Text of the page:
ASM 246: Jonah Jameson decks Spider-Man. Yup, it's a dream sequence, but what a cover! And it's actually one of the best (but overlooked) issues of the time.
On the DC side:
GREEN LANTERN (VOL. 2) #49. That's the one where Hal Jordan embraces his insanity. The image of Hal grinning and showing off the rings he's stolen from his fallen comrades is striking, to say the least.
As soon as I post this, I'm sure I'll think of others!
The Zeck cover really is a classic, David. One that seems to get better with time. And I have to agree about that Ben Reilly image from JR, Jr., too (but I would, wouldn't I?).ReplyDelete
Speaking of Romita, Jr.—I never saw that ASM cover before, but you're right, it's a terrific image.
Yeah, I could really go on and on about JR, Jr.'s cover work from that era.ReplyDelete
ASM 254's a good one, too, with the image of Spider-Man peering through the rain at a mystery villain, exclaiming, "NO! NOT YOU!" Better than the story, actually.
If you ever find yourself so inclined, check out ASM 246. Basically, the entire issue is devoted to Spider-Man and his supporting cast daydreaming. Good stuff. Now that I think about it, this ish would probably work pretty well with "I'm Only Sleeping" blaring in the background.
You should combine your great loves and come up with a list of comics best read to specific Beatles tunes...
Now there's an idea, David: How about KRAVEN'S LAST HUNT...read while listening to "Tomorrow Never Knows"?ReplyDelete
Yeah, I think "Tomorrow Never Knows" would complement KRAVEN'S LAST HUNT pretty well.ReplyDelete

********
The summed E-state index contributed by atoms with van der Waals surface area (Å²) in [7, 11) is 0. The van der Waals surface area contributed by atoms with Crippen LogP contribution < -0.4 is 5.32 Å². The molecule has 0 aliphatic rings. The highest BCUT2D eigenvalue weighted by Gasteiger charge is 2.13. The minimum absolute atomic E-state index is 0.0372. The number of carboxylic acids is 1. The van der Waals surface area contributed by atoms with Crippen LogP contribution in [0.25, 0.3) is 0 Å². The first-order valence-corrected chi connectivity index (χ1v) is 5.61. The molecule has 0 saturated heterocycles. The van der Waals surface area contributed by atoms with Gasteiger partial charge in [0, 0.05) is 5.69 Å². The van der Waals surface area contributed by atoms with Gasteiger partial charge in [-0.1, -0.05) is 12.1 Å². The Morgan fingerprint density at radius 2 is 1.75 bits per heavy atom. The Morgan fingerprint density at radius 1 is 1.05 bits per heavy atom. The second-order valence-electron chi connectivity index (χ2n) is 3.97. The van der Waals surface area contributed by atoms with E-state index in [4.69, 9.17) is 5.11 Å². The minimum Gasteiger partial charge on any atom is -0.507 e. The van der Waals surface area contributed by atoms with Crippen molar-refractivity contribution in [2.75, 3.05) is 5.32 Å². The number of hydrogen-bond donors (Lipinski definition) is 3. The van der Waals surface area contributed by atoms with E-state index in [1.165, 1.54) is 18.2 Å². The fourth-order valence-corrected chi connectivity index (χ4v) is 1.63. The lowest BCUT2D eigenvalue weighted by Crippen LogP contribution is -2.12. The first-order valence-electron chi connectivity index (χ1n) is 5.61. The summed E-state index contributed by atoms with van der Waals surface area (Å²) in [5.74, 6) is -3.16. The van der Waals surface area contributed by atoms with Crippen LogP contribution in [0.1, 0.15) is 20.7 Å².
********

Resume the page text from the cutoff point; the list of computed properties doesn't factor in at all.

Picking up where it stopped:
I'd probably sleep with the lights on that night... :)
I'm actually working on part four of my upcoming Kaine-Kraven story right now, David. Maybe I should be listening to "TNK" while I write.ReplyDelete
On the flipside of that match-up, I suspect Kaine is rocking out to some SKYNRD.
For every pre-1987 Kraven appearance, I think I'll jam to some "Bungalow Bill"...
Kraven the Hunter and "Bungalow Bill"? That's very funny, David.ReplyDelete
This is similar to the Fantastic Four cover in some ways, and is also by Kirby, but this has always been my favorite:ReplyDelete
It's just so very dramatic and dynamic, and everything Kirby was best at, in one awe-inspiring image.
Can't think of an individual cover @ the moment, but I have to say that seeing that Jimmy Olsen cover makes me think of how awesome a new Jimmy Olsen series like that would be today. Show Jimmy getting into all kinds of wacky adventures, with or without Superman. Done as an all-ages title, with single-issue stories, it could be a great jumping-on point for new young readers.ReplyDelete
You know, I was going to point out the perspective on that JO cover is all wrong, at least as it relates to Superman and the bridge.ReplyDelete
But when you've got a giant turtle man on the cover, what's the point?
There are soooo many great covers...first one that pops into my head is Adventure Comics #475 by Brian Bolland, with an inside story by...J.M. DeMatteis!